Number 4 on the list is resisting arrest. This is really any kind of ‘active resistance’ to being arrested, no matter the provocation. Get kicked in the nethers, or have an injury that causes you to struggle? That’s where this charge can come from.
Combined with the Interfering with a Peace Officer and Disorderly 2 charges earlier, you can see where arrests naturally drive resisting arrest numbers. Which also means one person, just in the act of getting arrested, could get three charges stemming from the same alleged crime.
Curfew – Violation of a city Executive Order
Arrests/citations for curfew violations all happened on the same night, the second night of protests, and from my memory, the first night the Mayor declared a curfew. The fact that one night was enough to put it in the top 5 of charges shows how much of the charges were limitedto early protests and the incident at the PPA building.
So, what does this all mean?
It’s hard to say for sure. There’s still a lot of variables. Charges can be dismissed or reduced, charges do not necessarily equate the number of people committing criminal acts, just the ones caught. The numbers also don’t show interactions with juveniles, of which a handful are mentioned, but by necessity, their records are protected.
What I do see though, from my perspective, is telling.
1) The claims that protests are hurting businesses seems to be propaganda. Businesses were already hurting from Covid-19 closures, and most of the property related crimes happened in the early days of the protests before Multnomah County entered reopening. Additionally, most businesses in the areas where protests happen are often closed for the day normally before protests ramp up (by about 10pm)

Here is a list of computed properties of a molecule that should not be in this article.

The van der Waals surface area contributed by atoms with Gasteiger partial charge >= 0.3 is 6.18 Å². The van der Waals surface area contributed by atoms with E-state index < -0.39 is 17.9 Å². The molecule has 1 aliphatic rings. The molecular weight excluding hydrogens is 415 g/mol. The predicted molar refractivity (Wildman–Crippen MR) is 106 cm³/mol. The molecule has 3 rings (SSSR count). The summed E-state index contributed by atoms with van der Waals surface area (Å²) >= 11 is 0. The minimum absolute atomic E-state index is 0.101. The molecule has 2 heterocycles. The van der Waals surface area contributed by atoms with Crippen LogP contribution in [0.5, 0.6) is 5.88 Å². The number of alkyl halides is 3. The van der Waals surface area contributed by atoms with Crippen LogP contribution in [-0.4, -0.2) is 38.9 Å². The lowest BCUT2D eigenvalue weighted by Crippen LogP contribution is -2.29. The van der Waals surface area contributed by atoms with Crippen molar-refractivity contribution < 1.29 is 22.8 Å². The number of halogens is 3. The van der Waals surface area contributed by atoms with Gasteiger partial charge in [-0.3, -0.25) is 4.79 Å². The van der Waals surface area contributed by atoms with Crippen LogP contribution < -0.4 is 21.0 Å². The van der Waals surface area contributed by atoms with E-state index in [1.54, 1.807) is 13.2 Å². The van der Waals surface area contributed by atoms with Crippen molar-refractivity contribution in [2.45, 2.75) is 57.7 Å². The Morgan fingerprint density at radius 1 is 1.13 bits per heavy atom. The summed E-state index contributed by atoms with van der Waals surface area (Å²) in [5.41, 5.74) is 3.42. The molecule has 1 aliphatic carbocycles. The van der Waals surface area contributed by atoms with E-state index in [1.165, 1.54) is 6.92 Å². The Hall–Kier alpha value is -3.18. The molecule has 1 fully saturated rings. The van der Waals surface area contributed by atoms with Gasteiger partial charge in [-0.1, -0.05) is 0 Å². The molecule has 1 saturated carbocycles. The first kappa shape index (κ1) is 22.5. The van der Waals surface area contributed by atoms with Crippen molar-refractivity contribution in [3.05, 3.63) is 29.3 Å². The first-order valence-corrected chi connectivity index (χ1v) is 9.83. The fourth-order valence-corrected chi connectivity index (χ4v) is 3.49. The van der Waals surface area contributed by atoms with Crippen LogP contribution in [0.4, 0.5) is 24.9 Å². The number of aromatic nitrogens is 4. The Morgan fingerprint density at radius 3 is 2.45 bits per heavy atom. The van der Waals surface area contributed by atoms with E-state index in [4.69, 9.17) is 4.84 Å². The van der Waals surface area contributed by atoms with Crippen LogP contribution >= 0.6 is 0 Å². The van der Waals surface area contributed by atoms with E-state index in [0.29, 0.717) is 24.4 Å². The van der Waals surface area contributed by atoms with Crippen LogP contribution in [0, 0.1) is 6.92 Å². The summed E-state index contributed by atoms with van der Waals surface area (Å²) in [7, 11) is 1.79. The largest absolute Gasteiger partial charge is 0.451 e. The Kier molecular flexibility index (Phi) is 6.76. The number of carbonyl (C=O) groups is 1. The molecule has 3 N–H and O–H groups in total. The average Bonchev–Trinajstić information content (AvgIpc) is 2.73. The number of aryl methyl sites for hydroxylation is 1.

2) The vast majority of crimes are against the social contract that many claim has been broken already by the police, or against the systems of government that the people are angry with to begin with
3) Charges seem to be largely related to actions taken directly by the police (interference, resisting arrest, and so on), not protesters going out and smashing things.
4) While there is an ebb and flow to both police and protester tactics, it appears to me that the nights with the less charges are the nights when the police took a more hands-off approach. This backs up numerous reports of those on the ground who say that protests were entirely peaceful until police arrived in riot gear, looking intimidating. At that point any small escalation would be met with riotous escalations by local police officers.
The last few days have very sparse data, but that is mostly due to a lack of press releases from PPB, and likely related to the sudden change of tactics by federal forces making charges from the Federal Courthouse, with federal arrests and charges.
Reporter, Editor-in-Chief, owner of the 'pink walker'. Often found in court rooms and making cutting remarks on Twitter and Mastodon. Big fan of Open Source Computing, LGBTQ rights, BLM, Press freedom, and government transparency.